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One of the ways in which retail outlets assess the success of their operations – and particularly of their marketing output – is through the use of footfall analysis. In simple terms, footfall is the number of people who visit a store and walk around it. Footfall delivers buyers to products. It is then the job of the store itself to complete the loop and ensure as many people as possible walk away with a purchase.
There are a number of ways in which footfall analysis can help retailers better understand their customers and convert information into sales. Let us take you through how the technology works and how it can be used in practice.
There are some very simple ways in which people who come and go from premises can be counted. Anyone who’s been to a busy pub or bar will be familiar with the hand-held counters that click every time someone crosses the threshold. However these days, picking up how many punters pass through retail outlets is a considerably more high-tech business. Cameras, infra-red beams and pressure sensitive mats can all be used to capture data and all come with different advantages and disadvantages.
With the introduction of CCTV in many stores has come the opportunity to get people counting cameras. The two main types of camera that can collect automated data on the number of people coming and going from a store are stereoscopic and thermal cameras.
Both of these types of camera offer the opportunity to keep track of people crossing in both directions over a selected spot in the store. While Stereoscopic cameras give retailers the chance to look at 3D images showing details such as whether or not people took a shopping trolley or how many visitors were adults or children. Thermal cameras allow users to pick up footfall hotspots so they can concentrate on what might be drawing people to that area of the store.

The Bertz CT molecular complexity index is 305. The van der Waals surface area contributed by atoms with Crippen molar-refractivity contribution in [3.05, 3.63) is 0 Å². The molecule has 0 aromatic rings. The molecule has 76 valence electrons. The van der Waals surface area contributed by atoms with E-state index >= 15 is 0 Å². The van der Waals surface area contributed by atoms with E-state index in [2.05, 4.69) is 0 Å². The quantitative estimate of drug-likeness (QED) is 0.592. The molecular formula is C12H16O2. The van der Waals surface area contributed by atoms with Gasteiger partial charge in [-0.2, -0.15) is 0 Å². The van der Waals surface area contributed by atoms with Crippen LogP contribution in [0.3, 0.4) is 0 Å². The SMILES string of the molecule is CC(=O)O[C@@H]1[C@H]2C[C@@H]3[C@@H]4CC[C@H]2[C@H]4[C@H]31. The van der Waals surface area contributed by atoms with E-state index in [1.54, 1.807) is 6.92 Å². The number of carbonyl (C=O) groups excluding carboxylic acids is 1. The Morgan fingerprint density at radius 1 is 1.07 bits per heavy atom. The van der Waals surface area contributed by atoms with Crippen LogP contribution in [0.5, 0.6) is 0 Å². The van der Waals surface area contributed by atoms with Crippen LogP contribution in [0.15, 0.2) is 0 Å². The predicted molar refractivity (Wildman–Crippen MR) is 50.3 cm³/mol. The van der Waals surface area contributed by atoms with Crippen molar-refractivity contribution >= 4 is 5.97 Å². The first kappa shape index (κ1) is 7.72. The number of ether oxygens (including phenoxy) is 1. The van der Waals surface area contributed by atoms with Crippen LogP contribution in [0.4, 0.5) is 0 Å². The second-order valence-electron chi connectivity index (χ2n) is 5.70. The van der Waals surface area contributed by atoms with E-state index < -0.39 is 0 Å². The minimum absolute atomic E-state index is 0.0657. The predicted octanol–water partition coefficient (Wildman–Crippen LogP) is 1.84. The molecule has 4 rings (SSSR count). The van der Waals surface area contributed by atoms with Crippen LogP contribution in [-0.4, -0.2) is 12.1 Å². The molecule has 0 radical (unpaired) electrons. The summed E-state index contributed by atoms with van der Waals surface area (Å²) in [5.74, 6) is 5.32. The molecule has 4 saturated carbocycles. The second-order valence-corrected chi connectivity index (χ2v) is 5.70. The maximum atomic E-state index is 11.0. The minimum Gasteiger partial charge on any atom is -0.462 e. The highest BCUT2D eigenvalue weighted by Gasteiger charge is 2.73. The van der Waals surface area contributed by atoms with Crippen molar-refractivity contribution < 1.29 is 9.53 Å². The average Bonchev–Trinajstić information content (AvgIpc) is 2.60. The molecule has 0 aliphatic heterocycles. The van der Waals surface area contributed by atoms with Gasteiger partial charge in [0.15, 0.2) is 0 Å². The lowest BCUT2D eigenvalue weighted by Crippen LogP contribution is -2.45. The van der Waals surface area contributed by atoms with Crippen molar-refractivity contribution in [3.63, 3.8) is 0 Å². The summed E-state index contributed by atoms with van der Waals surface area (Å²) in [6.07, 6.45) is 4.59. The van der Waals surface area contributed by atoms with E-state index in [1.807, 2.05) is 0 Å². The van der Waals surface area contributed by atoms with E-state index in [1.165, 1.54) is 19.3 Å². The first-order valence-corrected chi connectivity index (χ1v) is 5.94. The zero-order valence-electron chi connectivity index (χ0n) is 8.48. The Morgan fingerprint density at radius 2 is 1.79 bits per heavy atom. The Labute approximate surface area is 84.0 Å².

Laser technology can be used to detect when someone crosses the entrance to a store in either direction. Laser cameras have the advantage of differentiating people walking together where thermal and stereoscopic cameras might miss.
One of the benefits of knowing retail footfall is in understanding how many people who visit go on to buy products. Whether a company’s sales are rising or falling, it can be helpful to know if the same numbers of people are buying a greater or fewer products or if there has been a change in the number of people visiting and the conversion of those visits to sales.
Footfall is an important part of the toolkit to assess the effectiveness of marketing efforts. Following a marketing campaign of any description, whether it’s advertising or direct marketing, footfall following the launch can be a major indicator of success.
Many retailers find that in addition to assessing the purchasing behaviour of the people who visit their stores, analysing footfall in terms of times of day and areas of the store can help them to effectively deploy their workforce. If footfall analysis finds that one area of a store tends to be busier than others or if certain times bring rushes of customers and helps companies to plan accordingly. Maintenance and cleaning can be planned at times that are typically quiet and more staff put on cashier duty when demand is high.
Retail Footfall technology offers retailers highly accurate methods of counting the number of customers and potential customers that pass through their stores. With the data, a range of analyses can be carried out that help retailers understand the effectiveness of their operations and alter the way they deliver their business to turn more of the people they get through the doors into paying customers.
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